I think the issue is that as much as there is anecdotal data about Tesla and lots of discussions about other EVs, we really don't know what design decisions Porsche has made in the battery and battery management system. Seems all we know is that they recommend up to 85% for daily charging (can do more for road trips when needed) and in 2021 there is an option, but not requirement, to limit charging to 200kw rather than the 275kw max at the high speed chargers.
I believe that you are correct. The linked article shows the equivalency. I do think that for those of us who do not drive a lot (<50 mi/day), there will be very little degradation over the long term no matter how we charge. (As long as we don't charge to 100%, then all bets are off! :CWL:)
 

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One of the major points of EV ownership is convenience. (Tesla understands this).

Plug you car in when you get home every night and just leave the default profile at 85% (as Porsche recommends). Simply temporarily boost the charge to 100% ("Direct Charging") if you have a long day expected the following day. It doesn't need to be, nor should it be, any more complicated than this.

I've been doing this with my Tesla for 6 Years. (Although Tesla recommends 90% as its daily charge setting). Furthermore, they specifically recommend simply plugging in your car anytime a charger is available ("A plugged in Tesla is a Happy Tesla"). The onboard charger will decide if/when the car needs charging. IOW: Just because its "plugged in" doesn't mean its "charging"...

Anytime my EV's (Porsche, Taycan, i8) are in the garage they are plugged in. PERIOD. DONE. NO DRAMA. No calculations required. Even if I back a car out to wash it, when I roll it back in I plug it back in...
 

CJE

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One of the major points of EV ownership is convenience. (Tesla understands this).

Plug you car in when you get home every night and just leave the default profile at 85% (as Porsche recommends). Simply temporarily boost the charge to 100% ("Direct Charging") if you have a long day expected the following day. It doesn't need to be, nor should it be, any more complicated than this.

I've been doing this with my Tesla for 6 Years. (Although Tesla recommends 90% as its daily charge setting). Furthermore, they specifically recommend simply plugging in your car anytime a charger is available ("A plugged in Tesla is a Happy Tesla"). The onboard charger will decide if/when the car needs charging. IOW: Just because its "plugged in" doesn't mean its "charging"...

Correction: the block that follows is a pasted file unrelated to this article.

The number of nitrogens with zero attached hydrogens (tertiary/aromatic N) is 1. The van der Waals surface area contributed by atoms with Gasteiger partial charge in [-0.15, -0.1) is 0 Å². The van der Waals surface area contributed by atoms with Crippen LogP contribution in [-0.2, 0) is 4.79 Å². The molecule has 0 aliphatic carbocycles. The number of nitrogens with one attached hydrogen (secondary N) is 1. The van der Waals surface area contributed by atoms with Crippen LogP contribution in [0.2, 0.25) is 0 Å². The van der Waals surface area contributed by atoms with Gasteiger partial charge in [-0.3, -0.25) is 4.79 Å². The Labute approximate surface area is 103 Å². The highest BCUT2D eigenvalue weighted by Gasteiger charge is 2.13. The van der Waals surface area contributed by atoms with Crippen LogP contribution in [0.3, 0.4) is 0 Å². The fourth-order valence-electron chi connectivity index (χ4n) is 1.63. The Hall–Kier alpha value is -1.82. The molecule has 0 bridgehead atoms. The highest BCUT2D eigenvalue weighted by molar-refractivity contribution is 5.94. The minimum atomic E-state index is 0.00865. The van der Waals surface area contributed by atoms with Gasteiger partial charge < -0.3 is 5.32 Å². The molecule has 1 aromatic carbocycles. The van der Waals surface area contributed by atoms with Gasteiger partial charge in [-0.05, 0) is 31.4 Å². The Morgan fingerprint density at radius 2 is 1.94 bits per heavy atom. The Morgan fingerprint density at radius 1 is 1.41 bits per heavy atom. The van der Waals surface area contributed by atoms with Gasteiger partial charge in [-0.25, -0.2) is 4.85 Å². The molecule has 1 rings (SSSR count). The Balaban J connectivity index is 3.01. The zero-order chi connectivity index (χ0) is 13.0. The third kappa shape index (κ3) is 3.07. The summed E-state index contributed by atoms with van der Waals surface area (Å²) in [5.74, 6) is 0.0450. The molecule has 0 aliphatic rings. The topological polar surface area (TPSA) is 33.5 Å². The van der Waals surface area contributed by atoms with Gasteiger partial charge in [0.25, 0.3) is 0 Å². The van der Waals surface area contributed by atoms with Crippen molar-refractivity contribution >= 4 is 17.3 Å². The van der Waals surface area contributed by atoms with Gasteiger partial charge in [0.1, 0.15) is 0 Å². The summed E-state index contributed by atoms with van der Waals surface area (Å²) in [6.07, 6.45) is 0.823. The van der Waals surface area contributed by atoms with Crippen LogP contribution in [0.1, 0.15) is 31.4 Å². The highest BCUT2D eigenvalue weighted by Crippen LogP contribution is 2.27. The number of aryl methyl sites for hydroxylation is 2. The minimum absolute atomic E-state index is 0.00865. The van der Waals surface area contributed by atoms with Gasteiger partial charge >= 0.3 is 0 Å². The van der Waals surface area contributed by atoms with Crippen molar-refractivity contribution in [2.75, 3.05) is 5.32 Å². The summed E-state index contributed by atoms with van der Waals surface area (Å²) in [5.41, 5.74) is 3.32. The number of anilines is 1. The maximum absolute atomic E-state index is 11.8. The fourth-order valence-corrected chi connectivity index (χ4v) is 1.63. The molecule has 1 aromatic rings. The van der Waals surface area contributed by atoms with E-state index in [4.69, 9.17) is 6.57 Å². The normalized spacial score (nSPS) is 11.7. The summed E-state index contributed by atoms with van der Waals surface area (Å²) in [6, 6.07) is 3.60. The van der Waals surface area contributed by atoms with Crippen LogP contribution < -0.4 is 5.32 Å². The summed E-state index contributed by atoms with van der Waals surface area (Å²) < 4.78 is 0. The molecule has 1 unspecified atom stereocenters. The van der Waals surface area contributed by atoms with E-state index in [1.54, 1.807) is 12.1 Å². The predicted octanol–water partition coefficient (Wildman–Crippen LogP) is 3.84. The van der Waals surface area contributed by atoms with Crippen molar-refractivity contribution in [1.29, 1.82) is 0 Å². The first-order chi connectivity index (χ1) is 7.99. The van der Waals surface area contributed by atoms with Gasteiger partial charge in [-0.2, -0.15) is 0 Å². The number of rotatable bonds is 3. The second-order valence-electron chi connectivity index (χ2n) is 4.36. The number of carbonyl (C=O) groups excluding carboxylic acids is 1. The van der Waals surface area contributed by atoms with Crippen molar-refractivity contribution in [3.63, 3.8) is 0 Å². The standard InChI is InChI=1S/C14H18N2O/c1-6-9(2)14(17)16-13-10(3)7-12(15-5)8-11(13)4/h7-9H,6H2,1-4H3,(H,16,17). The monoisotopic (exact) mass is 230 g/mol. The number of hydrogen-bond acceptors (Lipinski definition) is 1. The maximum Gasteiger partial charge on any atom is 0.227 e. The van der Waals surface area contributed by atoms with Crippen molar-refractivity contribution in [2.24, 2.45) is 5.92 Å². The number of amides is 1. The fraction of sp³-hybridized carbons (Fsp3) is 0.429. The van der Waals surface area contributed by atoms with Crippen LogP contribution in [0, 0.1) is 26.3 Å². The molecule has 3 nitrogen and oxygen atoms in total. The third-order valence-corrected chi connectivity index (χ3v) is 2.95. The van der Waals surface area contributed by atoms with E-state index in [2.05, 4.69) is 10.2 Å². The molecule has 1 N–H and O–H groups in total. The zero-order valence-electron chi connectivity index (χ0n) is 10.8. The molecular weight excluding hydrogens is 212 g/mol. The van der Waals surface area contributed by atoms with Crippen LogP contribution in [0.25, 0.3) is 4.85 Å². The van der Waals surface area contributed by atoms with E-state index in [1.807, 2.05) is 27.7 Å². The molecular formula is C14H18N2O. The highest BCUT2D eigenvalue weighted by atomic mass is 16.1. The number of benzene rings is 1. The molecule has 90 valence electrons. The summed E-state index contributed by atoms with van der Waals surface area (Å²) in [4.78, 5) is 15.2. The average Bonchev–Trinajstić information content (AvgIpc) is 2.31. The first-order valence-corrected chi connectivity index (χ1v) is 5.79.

Anytime my EV's (Porsche, Taycan, i8) are in the garage they are plugged in. PERIOD. DONE. NO DRAMA. No calculations required. Even if I back a car out to wash it, when I roll it back in I plug it back in...
I think evanevery is putting out pretty good information. I had a Tesla P85+ for 7 years before getting our new Taycan Turbo S. I don't think there's a real way for any of us to tell if battery degradation has occurred based on charging too high, too consistently, so we end up taking the manufacturers word for recommended charging.

I'm like 85% when I get well below 100 miles and 100% (or "direct charge setting") when I'm charging for a trip and during the trip. This gives me a decent range for daily driving and makes the most out of range for a trip. We'll talk in 5 years and see if any of this worked.
 

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Don't forget that every time you brake, you are putting a "charge" cycle on the battery, so total number of cycles using your home charger will be a small fraction of the total number of cycles the battery will see. The real key to battery longevity is avoid heavy discharge cycles to 0%, and avoid heavy charge cycles up to 100% unless necessary. Everything else is minor from a battery degradation standpoint.
 

KensingtonPark

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Not really. A charge cycle is the equivalent of charging once from 0 to 100. So if each regen puts 0.1% (for example) back then it takes 1000 regens to equal on cycle.
Also, I note that it is even better than that, at least based on the study. The benefit low depth of discharge (DoD) cycles is that it allows you to consume more than the amount you would if you do high (DoD). So, in your example, you could do as many as 10,000 mini regens (not precise, just to show as a magnitude).
 

evanevery

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A big misconception is that the car is constantly charging whenever it is plugged in. This is patently false (you can watch the display on your charger). Just because you are "plugged in" doesn't mean the batteries are "charging"!

Power is merely AVAILABLE when the car is plugged in. The car is only actually charging whenever it turns on the onboard charging circuit. Its up to the onboard software (God help us!) to determine if/when the batteries need to be charged or topped up to a specific level (85%).